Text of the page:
Wednesday, May 17, 2006

A note from Markus on Swinburne and Searle, and the Maverick

Hi Professor Reppert,

It's interesting that Swinburne draws metaphysical conclusions from the argument that you make in your post "The Trouble with Materialism" and John Searle, who makes essentially the same argument, claims that the argument has no "deep consequences".

Swinburne argues:

"The history of science is punctuated with many 'reductions' of one whole branch of science to another apparently totally different, or 'integration' of apparently very disparate sciences into a super-science. Thermodynamics dealing with heat was reduced to statistical mechanics dealing with velocities of large groups of particles of matter and collisions between them; the temperature of a gas proved to be the mean kinetic energy of its molecules. The separate science of electricity and magnetism came together to form a super-science of electromagnetism. And then optics was reduced to electromagnetism; light proved to be an electromagnetic wave. How is it that such great integrations can be achieved if my argument is correct that there could not be a simple and so probably true super-science that predicts the connections we find between mental events and brain events? There is a crucial difference between these cases. Every earlier integration into a super-science, of sciences with entities and properties apparently qualitatively very distinct, was achieved by saying that some of these entities and properties were not as they appeared to be. A distinction was made between the underlying (not immediately observable) physical entities and physical properties, on the one hand, and the sensory properties to which they gave rise. Thermodynamics was initially concerned with the laws of temperature exchange; and temperature was supposed to be a property inherent in an object that you felt when you touched the object. The felt hotness of a hot body is indeed qualitatively distinct from particle velocities and collisions. The reduction to statistical mechanics was achieved by distinguishing between the underlying cause of the hotness (the motion of molecules) and the sensation that the motion of molecules causes in observers,and saying that really the former was what temperature was, the latter was just the effect of temperature on observers. That done, temperature falls naturally within the scope of statistical mechanics---for molecules are particles; the entities and properties are not now of distinct kinds. Since the two sciences now dealt with entities and properties of the same (measurable) kind, reduction of one to the other became a practical prospect. But the reduction was achieved at the price of separating off the felt hotness from its causes, and only explaining the latter. All other 'reductions' of one science to another and 'integrations' of separate sciences dealing with apparently very disparate properties have been achieved by this device of denying that the apparent properties (such as the 'secondary qualities' of colour, heat, sound, taste) with which one science dealt belong to the physical world at all. It siphoned them off to the world of the mental. But then, when you come to face the problem of the mental events themselves, you cannot do this. If you are to explain the mental events themselves, you cannot distinguish between them and their underlying causes and only explain the latter. The enormous success of science in producing an integrated physico-chemistry has been achieved at the expense of separating off from the physical world colours, smells, and tastes, and regarding them as purely private sensory phenomena. What the evidence of the history of science shows is that the way to achieve integration of sciences is to ignore the mental. The very success of science in achieving its vast integrations in physics and chemistry is the very thing that has apparently ruled out any final success in integrating the world of the mind and the world of physics. (Existence of God 2nd edition pp. 205-206)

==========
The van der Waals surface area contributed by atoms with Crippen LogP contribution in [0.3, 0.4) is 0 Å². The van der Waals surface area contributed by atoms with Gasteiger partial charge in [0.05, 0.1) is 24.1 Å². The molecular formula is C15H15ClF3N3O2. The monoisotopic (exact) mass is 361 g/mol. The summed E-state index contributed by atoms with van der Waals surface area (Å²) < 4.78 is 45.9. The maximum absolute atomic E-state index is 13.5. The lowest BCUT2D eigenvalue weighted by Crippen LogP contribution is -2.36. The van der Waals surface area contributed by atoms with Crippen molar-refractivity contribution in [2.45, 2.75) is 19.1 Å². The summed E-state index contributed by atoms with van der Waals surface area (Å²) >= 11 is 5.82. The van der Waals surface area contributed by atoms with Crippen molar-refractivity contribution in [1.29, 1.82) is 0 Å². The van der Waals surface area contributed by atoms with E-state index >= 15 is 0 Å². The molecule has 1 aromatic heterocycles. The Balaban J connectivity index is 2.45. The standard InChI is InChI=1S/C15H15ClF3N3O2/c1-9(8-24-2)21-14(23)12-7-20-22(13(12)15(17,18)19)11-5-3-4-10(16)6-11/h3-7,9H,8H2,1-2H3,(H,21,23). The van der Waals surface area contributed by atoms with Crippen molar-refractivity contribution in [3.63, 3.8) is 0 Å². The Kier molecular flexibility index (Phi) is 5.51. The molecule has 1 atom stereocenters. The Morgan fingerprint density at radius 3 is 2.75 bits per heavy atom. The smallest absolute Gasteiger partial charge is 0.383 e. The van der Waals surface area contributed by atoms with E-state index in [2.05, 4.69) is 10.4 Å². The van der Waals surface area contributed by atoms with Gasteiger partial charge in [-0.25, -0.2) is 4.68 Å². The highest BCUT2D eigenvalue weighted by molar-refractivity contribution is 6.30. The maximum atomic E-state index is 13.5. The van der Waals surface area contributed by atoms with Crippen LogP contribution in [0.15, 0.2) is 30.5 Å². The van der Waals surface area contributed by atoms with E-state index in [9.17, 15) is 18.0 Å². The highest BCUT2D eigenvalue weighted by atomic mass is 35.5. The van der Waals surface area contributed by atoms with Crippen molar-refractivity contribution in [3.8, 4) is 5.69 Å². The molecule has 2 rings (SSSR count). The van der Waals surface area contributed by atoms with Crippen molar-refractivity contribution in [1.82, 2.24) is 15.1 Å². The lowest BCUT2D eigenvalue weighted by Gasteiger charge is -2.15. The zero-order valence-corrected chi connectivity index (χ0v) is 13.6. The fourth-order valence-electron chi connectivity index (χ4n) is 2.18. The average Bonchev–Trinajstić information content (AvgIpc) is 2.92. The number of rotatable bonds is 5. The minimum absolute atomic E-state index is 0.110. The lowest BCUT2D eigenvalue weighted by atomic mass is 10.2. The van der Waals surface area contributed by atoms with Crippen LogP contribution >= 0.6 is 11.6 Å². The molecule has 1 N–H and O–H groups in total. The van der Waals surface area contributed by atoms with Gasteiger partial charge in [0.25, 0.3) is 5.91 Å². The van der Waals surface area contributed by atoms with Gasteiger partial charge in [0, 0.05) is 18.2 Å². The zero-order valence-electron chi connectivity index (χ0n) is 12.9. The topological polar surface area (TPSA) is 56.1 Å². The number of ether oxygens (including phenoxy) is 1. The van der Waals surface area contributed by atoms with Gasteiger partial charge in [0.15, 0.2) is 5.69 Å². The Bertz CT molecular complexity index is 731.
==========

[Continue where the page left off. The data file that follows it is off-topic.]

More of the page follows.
Searle makes what amounts to the same argument yet he claims that the irreducibility of consciousness is "a trivial consequence of our definitional practices" and that it "does not reveal a deep metaphysical asymmetry ". See his argument in the Rediscovery of the Mind pp. 116-124 and his comments in Mind:A Brief Introduction pp. 121-122

William Vallicella has a great post at the Maverick philosopher that argues that Searle's naturalism doesn't sit well with his views on the irreducibility of consciousness.

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